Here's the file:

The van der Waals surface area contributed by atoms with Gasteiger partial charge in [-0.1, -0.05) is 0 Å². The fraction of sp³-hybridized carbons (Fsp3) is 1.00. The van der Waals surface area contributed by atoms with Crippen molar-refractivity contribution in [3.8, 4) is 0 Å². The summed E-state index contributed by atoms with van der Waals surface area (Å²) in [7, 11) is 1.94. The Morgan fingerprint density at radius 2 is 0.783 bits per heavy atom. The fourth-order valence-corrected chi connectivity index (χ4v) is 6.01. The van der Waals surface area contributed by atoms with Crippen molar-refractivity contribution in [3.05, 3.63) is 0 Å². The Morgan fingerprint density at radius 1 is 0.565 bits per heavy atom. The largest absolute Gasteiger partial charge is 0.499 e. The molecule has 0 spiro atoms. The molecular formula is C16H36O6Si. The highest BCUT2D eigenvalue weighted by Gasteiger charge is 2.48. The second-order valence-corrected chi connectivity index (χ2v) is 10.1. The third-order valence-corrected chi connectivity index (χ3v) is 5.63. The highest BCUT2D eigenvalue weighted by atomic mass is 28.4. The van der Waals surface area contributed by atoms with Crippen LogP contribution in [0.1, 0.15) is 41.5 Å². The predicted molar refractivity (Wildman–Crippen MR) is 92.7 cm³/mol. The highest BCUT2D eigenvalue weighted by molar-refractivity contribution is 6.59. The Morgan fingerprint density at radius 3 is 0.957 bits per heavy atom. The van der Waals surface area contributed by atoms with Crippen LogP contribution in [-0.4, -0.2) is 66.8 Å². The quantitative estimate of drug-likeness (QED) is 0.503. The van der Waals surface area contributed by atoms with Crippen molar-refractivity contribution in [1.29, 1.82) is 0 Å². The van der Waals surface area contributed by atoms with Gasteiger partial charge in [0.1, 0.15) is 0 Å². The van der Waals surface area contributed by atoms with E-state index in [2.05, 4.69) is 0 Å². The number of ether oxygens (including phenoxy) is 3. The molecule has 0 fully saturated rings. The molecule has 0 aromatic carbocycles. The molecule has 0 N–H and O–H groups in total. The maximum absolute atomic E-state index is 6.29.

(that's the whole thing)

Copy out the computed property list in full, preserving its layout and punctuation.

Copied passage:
The van der Waals surface area contributed by atoms with Gasteiger partial charge in [-0.1, -0.05) is 0 Å². The fraction of sp³-hybridized carbons (Fsp3) is 1.00. The van der Waals surface area contributed by atoms with Crippen molar-refractivity contribution in [3.8, 4) is 0 Å². The summed E-state index contributed by atoms with van der Waals surface area (Å²) in [7, 11) is 1.94. The Morgan fingerprint density at radius 2 is 0.783 bits per heavy atom. The fourth-order valence-corrected chi connectivity index (χ4v) is 6.01. The van der Waals surface area contributed by atoms with Crippen molar-refractivity contribution in [3.05, 3.63) is 0 Å². The Morgan fingerprint density at radius 1 is 0.565 bits per heavy atom. The largest absolute Gasteiger partial charge is 0.499 e. The molecule has 0 spiro atoms. The molecular formula is C16H36O6Si. The highest BCUT2D eigenvalue weighted by Gasteiger charge is 2.48. The second-order valence-corrected chi connectivity index (χ2v) is 10.1. The third-order valence-corrected chi connectivity index (χ3v) is 5.63. The highest BCUT2D eigenvalue weighted by atomic mass is 28.4. The van der Waals surface area contributed by atoms with Crippen LogP contribution in [0.1, 0.15) is 41.5 Å². The predicted molar refractivity (Wildman–Crippen MR) is 92.7 cm³/mol. The highest BCUT2D eigenvalue weighted by molar-refractivity contribution is 6.59. The Morgan fingerprint density at radius 3 is 0.957 bits per heavy atom. The van der Waals surface area contributed by atoms with Crippen LogP contribution in [-0.4, -0.2) is 66.8 Å². The quantitative estimate of drug-likeness (QED) is 0.503. The van der Waals surface area contributed by atoms with Crippen molar-refractivity contribution in [1.29, 1.82) is 0 Å². The van der Waals surface area contributed by atoms with Gasteiger partial charge in [0.1, 0.15) is 0 Å². The van der Waals surface area contributed by atoms with E-state index in [2.05, 4.69) is 0 Å². The number of ether oxygens (including phenoxy) is 3. The molecule has 0 fully saturated rings. The molecule has 0 aromatic carbocycles. The molecule has 0 N–H and O–H groups in total. The maximum absolute atomic E-state index is 6.29.